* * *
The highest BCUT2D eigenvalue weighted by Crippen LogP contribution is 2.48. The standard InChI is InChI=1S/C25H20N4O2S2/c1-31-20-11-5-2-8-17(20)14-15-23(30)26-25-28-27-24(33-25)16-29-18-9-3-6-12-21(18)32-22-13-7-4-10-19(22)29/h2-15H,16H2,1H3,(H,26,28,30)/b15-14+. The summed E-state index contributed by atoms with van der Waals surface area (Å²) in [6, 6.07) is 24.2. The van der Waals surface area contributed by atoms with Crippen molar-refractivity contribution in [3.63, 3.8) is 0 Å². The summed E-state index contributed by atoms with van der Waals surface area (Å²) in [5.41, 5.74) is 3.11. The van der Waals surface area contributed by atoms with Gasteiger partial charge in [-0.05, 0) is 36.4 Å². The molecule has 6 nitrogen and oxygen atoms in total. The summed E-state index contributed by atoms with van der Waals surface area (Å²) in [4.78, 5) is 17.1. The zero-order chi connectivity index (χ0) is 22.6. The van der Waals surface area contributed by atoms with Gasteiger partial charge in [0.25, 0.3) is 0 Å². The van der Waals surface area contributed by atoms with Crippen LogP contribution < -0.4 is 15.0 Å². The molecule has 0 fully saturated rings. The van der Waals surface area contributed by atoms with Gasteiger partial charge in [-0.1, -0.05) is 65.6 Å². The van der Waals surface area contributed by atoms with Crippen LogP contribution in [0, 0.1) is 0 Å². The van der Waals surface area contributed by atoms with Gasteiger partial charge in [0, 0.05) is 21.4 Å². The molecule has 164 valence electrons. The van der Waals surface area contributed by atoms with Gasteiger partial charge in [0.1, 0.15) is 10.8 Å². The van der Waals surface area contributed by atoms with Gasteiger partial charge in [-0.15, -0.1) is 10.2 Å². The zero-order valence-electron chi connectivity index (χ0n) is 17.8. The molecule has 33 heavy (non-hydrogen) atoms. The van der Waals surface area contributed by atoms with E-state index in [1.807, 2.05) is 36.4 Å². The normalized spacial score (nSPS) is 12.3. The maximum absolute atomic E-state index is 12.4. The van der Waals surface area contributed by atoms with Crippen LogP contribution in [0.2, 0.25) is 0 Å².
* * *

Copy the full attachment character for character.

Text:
The highest BCUT2D eigenvalue weighted by Crippen LogP contribution is 2.48. The standard InChI is InChI=1S/C25H20N4O2S2/c1-31-20-11-5-2-8-17(20)14-15-23(30)26-25-28-27-24(33-25)16-29-18-9-3-6-12-21(18)32-22-13-7-4-10-19(22)29/h2-15H,16H2,1H3,(H,26,28,30)/b15-14+. The summed E-state index contributed by atoms with van der Waals surface area (Å²) in [6, 6.07) is 24.2. The van der Waals surface area contributed by atoms with Crippen molar-refractivity contribution in [3.63, 3.8) is 0 Å². The summed E-state index contributed by atoms with van der Waals surface area (Å²) in [5.41, 5.74) is 3.11. The van der Waals surface area contributed by atoms with Gasteiger partial charge in [-0.05, 0) is 36.4 Å². The molecule has 6 nitrogen and oxygen atoms in total. The summed E-state index contributed by atoms with van der Waals surface area (Å²) in [4.78, 5) is 17.1. The zero-order chi connectivity index (χ0) is 22.6. The van der Waals surface area contributed by atoms with Gasteiger partial charge in [0.25, 0.3) is 0 Å². The van der Waals surface area contributed by atoms with Crippen LogP contribution < -0.4 is 15.0 Å². The molecule has 0 fully saturated rings. The van der Waals surface area contributed by atoms with Gasteiger partial charge in [-0.1, -0.05) is 65.6 Å². The van der Waals surface area contributed by atoms with Crippen LogP contribution in [0, 0.1) is 0 Å². The van der Waals surface area contributed by atoms with Gasteiger partial charge in [0, 0.05) is 21.4 Å². The molecule has 164 valence electrons. The van der Waals surface area contributed by atoms with Gasteiger partial charge in [0.1, 0.15) is 10.8 Å². The van der Waals surface area contributed by atoms with Gasteiger partial charge in [-0.15, -0.1) is 10.2 Å². The zero-order valence-electron chi connectivity index (χ0n) is 17.8. The molecule has 33 heavy (non-hydrogen) atoms. The van der Waals surface area contributed by atoms with E-state index in [1.807, 2.05) is 36.4 Å². The normalized spacial score (nSPS) is 12.3. The maximum absolute atomic E-state index is 12.4. The van der Waals surface area contributed by atoms with Crippen LogP contribution in [0.2, 0.25) is 0 Å².